Winning in March is not just about the NCAA Tournament. The NIT and now especially the uber consolation tournaments CIT, and CBI actually have offered countless motivational discrepancies that even the minor bowls don’t present with such frequency.
However a “March of Dimes” must begin with triumph in the conference tournaments.
Here is an inventory of parameters to look for:
Dictionary: Very high on our list of Golden Rules is how a neutral game is exactly that. It is neither a home game nor a road game for either team. Ever time I hear a tout spout to weigh road performance more heavily when handicapping a neutral court game, I realize there will always be suckers around to finance the bookmakers for us.
“Home court advantage” is accurately named. It is more often a home crowd can kick start the home team than rattle the road squad. That being said, as teams are becoming more freshmen laden, “road court disadvantage” is more of a factor in recent years, especially at the beginning of the season.
However, that is part of the point. Young teams have the highest upside and improve as the year goes on, especially on the road. Veteran teams are generally good road bets early, but just as their value rises their road prowess reaches the point of diminishing return.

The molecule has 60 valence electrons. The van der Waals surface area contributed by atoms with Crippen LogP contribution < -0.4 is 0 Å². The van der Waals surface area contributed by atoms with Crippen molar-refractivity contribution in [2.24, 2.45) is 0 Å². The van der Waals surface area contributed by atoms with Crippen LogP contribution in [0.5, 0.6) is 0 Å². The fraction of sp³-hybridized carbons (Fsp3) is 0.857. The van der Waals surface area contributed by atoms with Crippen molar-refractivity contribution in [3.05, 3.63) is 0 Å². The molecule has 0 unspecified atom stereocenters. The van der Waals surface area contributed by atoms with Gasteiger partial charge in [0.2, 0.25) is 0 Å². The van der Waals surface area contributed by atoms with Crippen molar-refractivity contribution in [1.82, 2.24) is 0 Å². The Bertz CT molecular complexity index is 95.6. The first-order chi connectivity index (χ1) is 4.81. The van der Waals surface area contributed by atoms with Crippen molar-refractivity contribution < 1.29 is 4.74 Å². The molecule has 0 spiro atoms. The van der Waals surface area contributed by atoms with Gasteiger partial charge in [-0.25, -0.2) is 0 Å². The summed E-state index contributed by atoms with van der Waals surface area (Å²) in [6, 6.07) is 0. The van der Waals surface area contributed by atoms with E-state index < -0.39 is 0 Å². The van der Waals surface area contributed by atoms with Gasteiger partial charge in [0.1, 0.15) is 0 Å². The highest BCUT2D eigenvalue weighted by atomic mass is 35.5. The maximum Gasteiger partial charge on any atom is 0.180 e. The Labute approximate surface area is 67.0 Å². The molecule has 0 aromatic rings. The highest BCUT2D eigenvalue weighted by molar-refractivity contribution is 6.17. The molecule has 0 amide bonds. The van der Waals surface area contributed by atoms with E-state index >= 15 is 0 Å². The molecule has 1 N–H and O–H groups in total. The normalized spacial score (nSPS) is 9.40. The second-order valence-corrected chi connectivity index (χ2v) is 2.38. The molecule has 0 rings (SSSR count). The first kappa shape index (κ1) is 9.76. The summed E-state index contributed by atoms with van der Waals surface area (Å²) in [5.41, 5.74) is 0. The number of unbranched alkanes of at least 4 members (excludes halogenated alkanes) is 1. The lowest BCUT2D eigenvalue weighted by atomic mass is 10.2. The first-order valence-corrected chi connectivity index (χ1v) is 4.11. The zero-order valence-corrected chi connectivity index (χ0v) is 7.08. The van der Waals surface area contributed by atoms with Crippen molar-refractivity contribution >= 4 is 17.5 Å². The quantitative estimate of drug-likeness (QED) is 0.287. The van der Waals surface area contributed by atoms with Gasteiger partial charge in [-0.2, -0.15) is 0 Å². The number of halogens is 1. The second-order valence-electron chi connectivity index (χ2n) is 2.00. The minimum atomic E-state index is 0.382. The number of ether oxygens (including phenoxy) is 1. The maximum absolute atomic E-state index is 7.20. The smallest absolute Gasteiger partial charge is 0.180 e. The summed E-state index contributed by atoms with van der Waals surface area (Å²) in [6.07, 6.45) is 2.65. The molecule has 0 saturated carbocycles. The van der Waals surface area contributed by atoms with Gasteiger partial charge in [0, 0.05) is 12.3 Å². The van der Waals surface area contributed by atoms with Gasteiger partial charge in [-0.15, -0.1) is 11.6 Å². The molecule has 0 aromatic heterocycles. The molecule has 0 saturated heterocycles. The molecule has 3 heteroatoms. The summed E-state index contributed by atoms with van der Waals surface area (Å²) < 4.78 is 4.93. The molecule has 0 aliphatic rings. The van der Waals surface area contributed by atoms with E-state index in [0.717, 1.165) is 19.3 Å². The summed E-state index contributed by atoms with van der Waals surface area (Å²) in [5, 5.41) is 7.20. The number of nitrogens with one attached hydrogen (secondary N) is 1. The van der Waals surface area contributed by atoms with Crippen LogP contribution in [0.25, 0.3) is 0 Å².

So weighing road splits more heavily in March is not only a myth but often the polar opposite of reality as home/road splits is generally less predominant as the season progresses. Neutral does not equal road and the truth grows deeper as the season does.
However neutral does not always mean completely neutral: One of the variables that we muse upon greater in recent years is how far each team travels for their “neutral” games. This is actually true for road games in all sports, but overlooked even more for neutral.
Travel is the often-unnoticed aspect of playing away from home. It’s not just about dealing with enemy crowds. Though this has proven to be most affective in college bowl games, it is always a strong component to conference and NCAA Tournament handicapping.
And not all goes out the window after the first round, even if round two or three is a meeting of two squads who each traveled further than the team they conquered the day(s) before.
Travel can have a cumulative effect. It certainly does not top our list of metrics, so one should neither be disillusioned by first day results at a location nor ignore the underappreciated consideration.
New beginnings: So often you hear us quote the famed Yogi-ism of “90 percent of the game is half-mental.” Teams that underachieved especially late in the year recurrently mentally regroup come conference single elimination time. It’s time to get those preseason coaches polls and contrast them to the regular season final standings. If season ending injuries or players being kicked off the team are not rationale for the major divergence, bet the differentiation.